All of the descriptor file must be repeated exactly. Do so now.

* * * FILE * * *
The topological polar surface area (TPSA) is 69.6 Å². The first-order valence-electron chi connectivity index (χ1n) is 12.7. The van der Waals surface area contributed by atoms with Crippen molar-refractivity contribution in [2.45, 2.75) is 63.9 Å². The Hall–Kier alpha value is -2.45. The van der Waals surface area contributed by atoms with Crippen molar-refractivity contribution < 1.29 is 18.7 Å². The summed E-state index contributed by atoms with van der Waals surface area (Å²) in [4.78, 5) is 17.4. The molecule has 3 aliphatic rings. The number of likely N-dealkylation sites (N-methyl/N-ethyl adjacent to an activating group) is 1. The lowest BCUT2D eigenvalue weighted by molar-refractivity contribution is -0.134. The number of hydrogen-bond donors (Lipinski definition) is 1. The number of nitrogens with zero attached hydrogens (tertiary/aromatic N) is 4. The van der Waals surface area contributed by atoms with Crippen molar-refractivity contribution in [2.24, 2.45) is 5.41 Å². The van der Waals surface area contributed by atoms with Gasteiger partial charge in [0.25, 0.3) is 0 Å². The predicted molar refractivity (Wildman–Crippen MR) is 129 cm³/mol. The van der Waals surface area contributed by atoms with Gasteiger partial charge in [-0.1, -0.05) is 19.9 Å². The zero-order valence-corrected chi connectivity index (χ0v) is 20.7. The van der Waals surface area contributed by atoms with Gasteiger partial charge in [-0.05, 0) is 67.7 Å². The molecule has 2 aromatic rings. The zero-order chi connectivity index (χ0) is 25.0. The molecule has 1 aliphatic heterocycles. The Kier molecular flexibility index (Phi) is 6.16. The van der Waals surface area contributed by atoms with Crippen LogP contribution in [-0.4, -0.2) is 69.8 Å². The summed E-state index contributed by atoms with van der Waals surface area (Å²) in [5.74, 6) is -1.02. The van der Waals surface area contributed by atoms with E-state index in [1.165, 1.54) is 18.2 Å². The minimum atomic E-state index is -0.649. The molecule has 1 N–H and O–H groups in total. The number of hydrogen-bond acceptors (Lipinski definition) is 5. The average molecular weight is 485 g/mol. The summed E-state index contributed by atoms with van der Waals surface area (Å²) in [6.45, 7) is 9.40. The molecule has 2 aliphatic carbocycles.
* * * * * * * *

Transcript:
The topological polar surface area (TPSA) is 69.6 Å². The first-order valence-electron chi connectivity index (χ1n) is 12.7. The van der Waals surface area contributed by atoms with Crippen molar-refractivity contribution in [2.45, 2.75) is 63.9 Å². The Hall–Kier alpha value is -2.45. The van der Waals surface area contributed by atoms with Crippen molar-refractivity contribution < 1.29 is 18.7 Å². The summed E-state index contributed by atoms with van der Waals surface area (Å²) in [4.78, 5) is 17.4. The molecule has 3 aliphatic rings. The number of likely N-dealkylation sites (N-methyl/N-ethyl adjacent to an activating group) is 1. The lowest BCUT2D eigenvalue weighted by molar-refractivity contribution is -0.134. The number of hydrogen-bond donors (Lipinski definition) is 1. The number of nitrogens with zero attached hydrogens (tertiary/aromatic N) is 4. The van der Waals surface area contributed by atoms with Crippen molar-refractivity contribution in [2.24, 2.45) is 5.41 Å². The van der Waals surface area contributed by atoms with Gasteiger partial charge in [0.25, 0.3) is 0 Å². The predicted molar refractivity (Wildman–Crippen MR) is 129 cm³/mol. The van der Waals surface area contributed by atoms with Gasteiger partial charge in [-0.1, -0.05) is 19.9 Å². The zero-order valence-corrected chi connectivity index (χ0v) is 20.7. The van der Waals surface area contributed by atoms with Gasteiger partial charge in [-0.05, 0) is 67.7 Å². The molecule has 2 aromatic rings. The zero-order chi connectivity index (χ0) is 25.0. The molecule has 1 aliphatic heterocycles. The Kier molecular flexibility index (Phi) is 6.16. The van der Waals surface area contributed by atoms with Crippen LogP contribution in [-0.4, -0.2) is 69.8 Å². The summed E-state index contributed by atoms with van der Waals surface area (Å²) in [5.74, 6) is -1.02. The van der Waals surface area contributed by atoms with E-state index in [1.165, 1.54) is 18.2 Å². The minimum atomic E-state index is -0.649. The molecule has 1 N–H and O–H groups in total. The number of hydrogen-bond acceptors (Lipinski definition) is 5. The average molecular weight is 485 g/mol. The summed E-state index contributed by atoms with van der Waals surface area (Å²) in [6.45, 7) is 9.40. The molecule has 2 aliphatic carbocycles.